The doula is an ally and occasional mentor for the father or partner. Their respective roles are similar, but the differences are crucial. The father or partner typically has little actual experience in dealing with the often-subtle forces of the labor process, and may receive enormous benefit from the birth-familiar presence of a doula in the vicinity. Even more important, many fathers experience the birth as an emotional journey of their own and find it hard to be objective in such a situation, and a doula facilitates the family process. Studies have shown that fathers usually participate more actively during labor with the presence of a doula than without one. A responsible doula supports and encourages the father in his support style rather than replaces him.
A labor doula provides:
- Continuous physical, emotional, and informational support during labor and childbirth.
- Support from a professional care provider who understands, and trusts the process of birth, and who helps facilitate the birth experience for the parents, baby, and primary care providers.
- Explanations of medical procedures and interventions;
- Emotional support;
- Advice during pregnancy;
- Exercise and physical suggestions to make pregnancy and childbirth more comfortable;
- Help with preparation of a birth plan;
- Facilitation of communication between members of laboring woman’s birth team;
- Massage and other non-pharmacological pain relief measures, aromatherapy, any other non-medical comfort techniques she may be trained in;
- Positioning suggestions during labor and birth;
- Support the partner so that s/he can provide support and encouragement to the laboring woman;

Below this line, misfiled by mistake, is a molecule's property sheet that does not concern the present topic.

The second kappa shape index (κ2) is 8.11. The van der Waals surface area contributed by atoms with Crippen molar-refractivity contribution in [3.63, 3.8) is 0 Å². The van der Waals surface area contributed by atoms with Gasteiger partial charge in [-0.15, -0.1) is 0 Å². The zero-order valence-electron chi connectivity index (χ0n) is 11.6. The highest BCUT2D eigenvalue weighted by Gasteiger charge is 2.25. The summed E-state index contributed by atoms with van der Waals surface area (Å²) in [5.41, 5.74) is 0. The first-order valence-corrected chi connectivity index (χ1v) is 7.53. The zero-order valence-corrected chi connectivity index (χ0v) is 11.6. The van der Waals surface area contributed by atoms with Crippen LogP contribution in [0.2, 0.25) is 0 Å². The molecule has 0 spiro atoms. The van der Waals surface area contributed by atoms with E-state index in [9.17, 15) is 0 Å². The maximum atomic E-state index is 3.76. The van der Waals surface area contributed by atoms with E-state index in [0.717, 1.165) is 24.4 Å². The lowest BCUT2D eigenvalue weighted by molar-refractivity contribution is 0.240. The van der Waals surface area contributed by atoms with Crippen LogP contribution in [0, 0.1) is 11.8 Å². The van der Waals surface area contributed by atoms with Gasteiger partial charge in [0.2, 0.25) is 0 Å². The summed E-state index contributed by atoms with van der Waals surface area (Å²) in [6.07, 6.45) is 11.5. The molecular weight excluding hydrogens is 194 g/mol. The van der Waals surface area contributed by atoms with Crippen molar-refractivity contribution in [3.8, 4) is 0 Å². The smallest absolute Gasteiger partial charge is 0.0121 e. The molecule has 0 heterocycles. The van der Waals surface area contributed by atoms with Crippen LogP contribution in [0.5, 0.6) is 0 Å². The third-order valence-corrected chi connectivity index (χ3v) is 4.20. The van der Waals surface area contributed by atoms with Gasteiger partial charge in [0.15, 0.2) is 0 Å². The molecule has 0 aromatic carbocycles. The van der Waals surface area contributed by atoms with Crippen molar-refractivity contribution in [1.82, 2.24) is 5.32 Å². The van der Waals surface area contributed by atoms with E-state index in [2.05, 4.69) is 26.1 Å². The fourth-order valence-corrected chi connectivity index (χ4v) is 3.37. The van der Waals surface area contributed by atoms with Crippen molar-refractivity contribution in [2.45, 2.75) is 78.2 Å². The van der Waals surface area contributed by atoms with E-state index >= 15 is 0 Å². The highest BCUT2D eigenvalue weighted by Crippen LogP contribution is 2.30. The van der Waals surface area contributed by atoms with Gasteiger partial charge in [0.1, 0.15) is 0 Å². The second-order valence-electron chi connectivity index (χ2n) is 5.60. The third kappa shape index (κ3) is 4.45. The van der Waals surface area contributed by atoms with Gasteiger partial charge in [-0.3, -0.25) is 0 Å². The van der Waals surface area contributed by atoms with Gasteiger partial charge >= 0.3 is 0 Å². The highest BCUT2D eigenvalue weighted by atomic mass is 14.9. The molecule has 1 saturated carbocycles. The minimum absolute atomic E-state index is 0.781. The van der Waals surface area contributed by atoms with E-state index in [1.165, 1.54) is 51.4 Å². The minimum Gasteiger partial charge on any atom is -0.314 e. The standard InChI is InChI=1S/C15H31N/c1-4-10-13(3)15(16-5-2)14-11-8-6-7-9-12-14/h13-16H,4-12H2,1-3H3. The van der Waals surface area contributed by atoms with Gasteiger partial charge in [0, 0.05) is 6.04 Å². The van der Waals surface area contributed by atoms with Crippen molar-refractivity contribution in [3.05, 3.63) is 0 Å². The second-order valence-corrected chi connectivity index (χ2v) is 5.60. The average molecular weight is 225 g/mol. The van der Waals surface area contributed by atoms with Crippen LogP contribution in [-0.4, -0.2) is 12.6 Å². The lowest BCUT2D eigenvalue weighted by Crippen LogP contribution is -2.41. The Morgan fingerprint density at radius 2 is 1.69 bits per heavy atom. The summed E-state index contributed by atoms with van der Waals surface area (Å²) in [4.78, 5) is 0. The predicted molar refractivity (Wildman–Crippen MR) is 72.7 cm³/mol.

- Help to avoid unnecessary interventions;
- Help with breastfeeding preparation and beginning;
- Some doulas offer a written record of the birth (birth story);
- Is present during entire labor and afterwards as long as is needed by parent(s).
A postpartum doula provides:
- Assistance with breastfeeding education and offers tips and informational support
- In home support for the mother, baby and family, anywhere from a couple days postpartum to several months.
- Informed and helpful newborn care help and assistance.
- Support for the partner so that s/he can support and nurture the mother, and the newborn baby.
- Evidence-based information with the partner that shows how his or her role in the early weeks will have a dramatic positive effect on the family.
- May also offer help in the following areas: household care, help with childcare/sibling care, meal preparation, errand running, and other tasks that may be requested.
DONA (Doulas of North America)
Listing here: http://www.dona.org/search/results.php?nav=0
Hawai`i Birth Support: http://www.hawaiibirthsupport.com/doulasnetwork.htm
Healthy Hapai: http://www.healthyhapai.com/
Hawai`i Childbirth Education Association/Doula Network of Hawai`i: http://www.hawaiichildbirthprofessionals.com here is a list of some of their doulas:
Pat Goding, OB Nurse/Doula/Certified Childbirth Educator- (808) 677-8554
Tammy Uva, Antepartum/Labor & Birth/Postpartum Doula and Certified Lactation Consultant- (808) 672-5399 or (808) 225-0668 or email@example.com
Kathryn Julia, Licensed massage therapist, Certified Labor doula – (808) 375-3465 or firstname.lastname@example.org
Kaela Ashton, Labor Doula- email@example.com
Brynne Caleda, Labor Doula- (808) 753-8501 or firstname.lastname@example.org
BEST Birth Hawai`i – Pregnancy and Breastfeeding Center
Certified Lactation Consultant
Birth & Postpartum Doula services, Childbirth Preparation Classes, Breastfeeding education & Support, Placenta Encapsulation
PikoBaby ‘Ohana Led Birth Services
Angelina Lombardo Meyer- http://www.MauiDoulaServices.com, (808) 572-1831 or (808) 268-8426
Monique Paris- (808) 269- 0888
Dr. Tracey Wright- (808) 575-5483
The Sacred Birthing School – http://www.sacredbirthingschool.com/contact-us.html
Barbara Essman, Labor Doula – 808.286.3602 or email@example.com
Seven Sisters Doula Collective, Kaua`i doula group. http://www.KauaiDoulas.com